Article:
The rock that gave Lake Kariba its name is now buried fathoms deep, but the legendary Zambezi river god Nyaminyami may still watch over the world’s largest manmade lake and the wildlife of the Matusadona National Park.
The construction of the hydro-electric dam across the mighty Zambezi flooded the Kariba Gorge and led to the creation of Lake Kariba in 1958. The kilometres of dead trees drowned when the lake was established still lend an eerie beauty to the lakeshore. The 250km-long lake has since become a family-friendly holiday playground, with watersports, houseboat cruising, excellent fishing and safaris.
When the lake started filling, ‘Operation Noah’ was launched to save the wildlife in the Kariba Gorge. Most of these animals, including the Big Five, found a home in the game reserve that became Matusadona National Park in 1975. The lake and park are part of the Middle Zambezi Biosphere Reserve.
The Tonga people were also displaced by the lake waters. This caused great hardship but the warm and witty Tonga still live and work in the area and treasure their cultural heritage.
Sunsets over Lake Kariba are achingly beautiful, especially with the mountain backdrop of the eponymous Matuzviadonha Hills on the park’s northern plateau. To the park’s south, the escarpment drops to the scrub and woodland plains of the Zambezi Valley. Matusadona is buffalo and elephant country – 1 000-strong buffalo herds can be seen grazing the indigenous torpedo grass along the Kariba shoreline, together with large herds of elephant. The hardy grass survives flooding in the wet season and the herbivores drawn to it in the dry season, which, when the water recedes, attract crocodiles in their turn. This time, between April and October, affords the best game viewing.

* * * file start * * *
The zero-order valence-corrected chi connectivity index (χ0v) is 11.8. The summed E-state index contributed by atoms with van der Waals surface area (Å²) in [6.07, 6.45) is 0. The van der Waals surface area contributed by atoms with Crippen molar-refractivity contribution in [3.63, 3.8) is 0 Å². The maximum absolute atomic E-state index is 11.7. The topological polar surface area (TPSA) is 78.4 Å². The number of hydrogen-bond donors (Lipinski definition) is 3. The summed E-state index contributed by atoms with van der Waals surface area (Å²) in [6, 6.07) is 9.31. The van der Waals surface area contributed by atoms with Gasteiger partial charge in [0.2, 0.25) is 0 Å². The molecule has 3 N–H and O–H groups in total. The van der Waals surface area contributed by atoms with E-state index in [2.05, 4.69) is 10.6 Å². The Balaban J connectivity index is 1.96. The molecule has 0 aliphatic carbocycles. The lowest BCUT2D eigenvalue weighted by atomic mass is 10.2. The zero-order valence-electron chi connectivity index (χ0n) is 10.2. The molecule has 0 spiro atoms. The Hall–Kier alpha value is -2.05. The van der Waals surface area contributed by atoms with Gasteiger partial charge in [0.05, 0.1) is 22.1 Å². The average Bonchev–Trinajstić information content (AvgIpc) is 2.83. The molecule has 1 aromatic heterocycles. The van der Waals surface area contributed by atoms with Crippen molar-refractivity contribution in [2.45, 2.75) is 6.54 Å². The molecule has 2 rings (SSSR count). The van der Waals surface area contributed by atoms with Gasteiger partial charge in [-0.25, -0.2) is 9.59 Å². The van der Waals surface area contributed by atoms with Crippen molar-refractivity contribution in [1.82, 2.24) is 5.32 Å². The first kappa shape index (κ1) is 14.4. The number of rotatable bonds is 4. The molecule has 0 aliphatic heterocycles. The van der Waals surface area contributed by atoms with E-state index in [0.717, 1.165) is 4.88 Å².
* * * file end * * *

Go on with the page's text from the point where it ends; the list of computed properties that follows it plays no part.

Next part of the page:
Away from the shores, the endemic and critically endangered black rhino may be spotted along the foot of the plateau. Big Cat enthusiasts should look out for lion, leopard and cheetah. African wild dog and hyena also roam the park.
Water safaris are an excellent way to enjoy the area’s natural beauty and view wildlife both aquatic and land-based along the islands, bays and creeks of the shores. Look carefully for the shy clawless otter. The plentiful crocodiles and hippos are a highlight — no swimming here! —while the ferocious endemic tiger fish is the big prize for anglers. There are more than 150 fish species in Kariba, from tiny kapenta to tasty bream and tilapia to the massive vundu. The lake is also a wonderful vantage point for birding; the fish eagles nesting in the ‘drowned forest’ compete for attention with herons and storks, darters, ducks and cormorants, plovers and pratincoles, kingfishers and weaver birds. The bush inland shelters many more species, and gorgeous bee-eaters nest in sandstone cliffs along the park rivers.
Matusadona National Park